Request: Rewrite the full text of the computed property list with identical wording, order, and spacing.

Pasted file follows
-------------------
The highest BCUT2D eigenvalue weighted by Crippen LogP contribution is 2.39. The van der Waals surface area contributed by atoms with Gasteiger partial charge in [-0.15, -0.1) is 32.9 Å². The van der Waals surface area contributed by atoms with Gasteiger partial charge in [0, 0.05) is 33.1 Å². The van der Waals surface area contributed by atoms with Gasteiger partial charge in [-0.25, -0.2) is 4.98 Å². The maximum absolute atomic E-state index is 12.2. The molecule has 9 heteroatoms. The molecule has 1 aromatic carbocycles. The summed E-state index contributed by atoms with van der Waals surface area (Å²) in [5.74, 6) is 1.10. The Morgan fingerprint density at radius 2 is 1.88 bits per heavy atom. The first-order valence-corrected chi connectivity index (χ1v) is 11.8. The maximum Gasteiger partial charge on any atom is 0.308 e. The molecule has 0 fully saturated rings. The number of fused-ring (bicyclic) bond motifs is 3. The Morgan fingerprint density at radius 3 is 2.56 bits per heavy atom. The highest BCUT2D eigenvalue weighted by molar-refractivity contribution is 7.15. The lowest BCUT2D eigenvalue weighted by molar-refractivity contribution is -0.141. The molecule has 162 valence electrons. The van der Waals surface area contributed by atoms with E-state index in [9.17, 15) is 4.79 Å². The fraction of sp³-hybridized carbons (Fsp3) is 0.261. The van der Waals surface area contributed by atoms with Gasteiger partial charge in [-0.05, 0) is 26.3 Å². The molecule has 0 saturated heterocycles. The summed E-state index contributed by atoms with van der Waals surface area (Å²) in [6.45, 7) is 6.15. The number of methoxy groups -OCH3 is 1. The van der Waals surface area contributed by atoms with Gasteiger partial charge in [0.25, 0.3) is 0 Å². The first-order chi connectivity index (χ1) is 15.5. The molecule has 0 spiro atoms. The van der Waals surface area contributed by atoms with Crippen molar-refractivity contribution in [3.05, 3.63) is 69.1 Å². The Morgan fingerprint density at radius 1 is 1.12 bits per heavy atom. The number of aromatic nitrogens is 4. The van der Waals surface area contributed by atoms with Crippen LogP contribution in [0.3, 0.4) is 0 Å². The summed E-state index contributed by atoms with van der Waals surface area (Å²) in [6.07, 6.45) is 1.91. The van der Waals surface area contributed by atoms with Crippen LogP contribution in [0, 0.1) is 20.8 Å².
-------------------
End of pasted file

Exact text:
The highest BCUT2D eigenvalue weighted by Crippen LogP contribution is 2.39. The van der Waals surface area contributed by atoms with Gasteiger partial charge in [-0.15, -0.1) is 32.9 Å². The van der Waals surface area contributed by atoms with Gasteiger partial charge in [0, 0.05) is 33.1 Å². The van der Waals surface area contributed by atoms with Gasteiger partial charge in [-0.25, -0.2) is 4.98 Å². The maximum absolute atomic E-state index is 12.2. The molecule has 9 heteroatoms. The molecule has 1 aromatic carbocycles. The summed E-state index contributed by atoms with van der Waals surface area (Å²) in [5.74, 6) is 1.10. The Morgan fingerprint density at radius 2 is 1.88 bits per heavy atom. The first-order valence-corrected chi connectivity index (χ1v) is 11.8. The maximum Gasteiger partial charge on any atom is 0.308 e. The molecule has 0 fully saturated rings. The number of fused-ring (bicyclic) bond motifs is 3. The Morgan fingerprint density at radius 3 is 2.56 bits per heavy atom. The highest BCUT2D eigenvalue weighted by molar-refractivity contribution is 7.15. The lowest BCUT2D eigenvalue weighted by molar-refractivity contribution is -0.141. The molecule has 162 valence electrons. The van der Waals surface area contributed by atoms with E-state index in [9.17, 15) is 4.79 Å². The fraction of sp³-hybridized carbons (Fsp3) is 0.261. The van der Waals surface area contributed by atoms with Gasteiger partial charge in [-0.05, 0) is 26.3 Å². The molecule has 0 saturated heterocycles. The summed E-state index contributed by atoms with van der Waals surface area (Å²) in [6.45, 7) is 6.15. The number of methoxy groups -OCH3 is 1. The van der Waals surface area contributed by atoms with Gasteiger partial charge in [0.25, 0.3) is 0 Å². The first-order chi connectivity index (χ1) is 15.5. The molecule has 0 spiro atoms. The van der Waals surface area contributed by atoms with Crippen molar-refractivity contribution in [3.05, 3.63) is 69.1 Å². The Morgan fingerprint density at radius 1 is 1.12 bits per heavy atom. The number of aromatic nitrogens is 4. The van der Waals surface area contributed by atoms with Crippen LogP contribution in [0.3, 0.4) is 0 Å². The summed E-state index contributed by atoms with van der Waals surface area (Å²) in [6.07, 6.45) is 1.91. The van der Waals surface area contributed by atoms with Crippen LogP contribution in [0, 0.1) is 20.8 Å².